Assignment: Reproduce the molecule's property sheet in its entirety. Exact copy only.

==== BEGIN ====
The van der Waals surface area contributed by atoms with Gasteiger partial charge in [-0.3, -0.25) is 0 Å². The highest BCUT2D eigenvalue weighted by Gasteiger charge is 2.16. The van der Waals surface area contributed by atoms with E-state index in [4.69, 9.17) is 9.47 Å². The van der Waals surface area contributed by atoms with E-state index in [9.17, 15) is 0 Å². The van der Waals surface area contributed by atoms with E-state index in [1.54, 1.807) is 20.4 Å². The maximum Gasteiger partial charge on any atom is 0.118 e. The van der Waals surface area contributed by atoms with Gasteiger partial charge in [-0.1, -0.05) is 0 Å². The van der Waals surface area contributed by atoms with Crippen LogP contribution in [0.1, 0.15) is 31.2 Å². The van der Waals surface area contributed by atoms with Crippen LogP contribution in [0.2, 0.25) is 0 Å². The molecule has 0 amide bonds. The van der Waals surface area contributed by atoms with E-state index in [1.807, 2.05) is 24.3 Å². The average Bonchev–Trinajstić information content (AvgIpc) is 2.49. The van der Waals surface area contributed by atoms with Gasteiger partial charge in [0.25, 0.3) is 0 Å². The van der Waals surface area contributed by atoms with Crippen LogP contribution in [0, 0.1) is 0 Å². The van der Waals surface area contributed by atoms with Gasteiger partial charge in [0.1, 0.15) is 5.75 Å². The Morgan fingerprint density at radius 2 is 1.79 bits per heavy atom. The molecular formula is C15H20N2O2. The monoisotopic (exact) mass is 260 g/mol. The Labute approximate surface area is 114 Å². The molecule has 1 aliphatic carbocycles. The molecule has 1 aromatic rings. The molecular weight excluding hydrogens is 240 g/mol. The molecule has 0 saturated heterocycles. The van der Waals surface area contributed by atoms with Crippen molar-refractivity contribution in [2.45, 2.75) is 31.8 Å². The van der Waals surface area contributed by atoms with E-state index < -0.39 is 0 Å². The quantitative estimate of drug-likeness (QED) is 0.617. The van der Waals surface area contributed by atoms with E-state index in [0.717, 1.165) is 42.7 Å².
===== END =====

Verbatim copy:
The van der Waals surface area contributed by atoms with Gasteiger partial charge in [-0.3, -0.25) is 0 Å². The highest BCUT2D eigenvalue weighted by Gasteiger charge is 2.16. The van der Waals surface area contributed by atoms with E-state index in [4.69, 9.17) is 9.47 Å². The van der Waals surface area contributed by atoms with E-state index in [9.17, 15) is 0 Å². The van der Waals surface area contributed by atoms with E-state index in [1.54, 1.807) is 20.4 Å². The maximum Gasteiger partial charge on any atom is 0.118 e. The van der Waals surface area contributed by atoms with Gasteiger partial charge in [-0.1, -0.05) is 0 Å². The van der Waals surface area contributed by atoms with Crippen LogP contribution in [0.1, 0.15) is 31.2 Å². The van der Waals surface area contributed by atoms with Crippen LogP contribution in [0.2, 0.25) is 0 Å². The molecule has 0 amide bonds. The van der Waals surface area contributed by atoms with E-state index in [1.807, 2.05) is 24.3 Å². The average Bonchev–Trinajstić information content (AvgIpc) is 2.49. The van der Waals surface area contributed by atoms with Gasteiger partial charge in [0.25, 0.3) is 0 Å². The van der Waals surface area contributed by atoms with Crippen LogP contribution in [0, 0.1) is 0 Å². The van der Waals surface area contributed by atoms with Gasteiger partial charge in [0.1, 0.15) is 5.75 Å². The Morgan fingerprint density at radius 2 is 1.79 bits per heavy atom. The molecular formula is C15H20N2O2. The monoisotopic (exact) mass is 260 g/mol. The Labute approximate surface area is 114 Å². The molecule has 1 aliphatic carbocycles. The molecule has 1 aromatic rings. The molecular weight excluding hydrogens is 240 g/mol. The molecule has 0 saturated heterocycles. The van der Waals surface area contributed by atoms with Crippen molar-refractivity contribution in [2.45, 2.75) is 31.8 Å². The van der Waals surface area contributed by atoms with E-state index < -0.39 is 0 Å². The quantitative estimate of drug-likeness (QED) is 0.617. The van der Waals surface area contributed by atoms with E-state index in [0.717, 1.165) is 42.7 Å².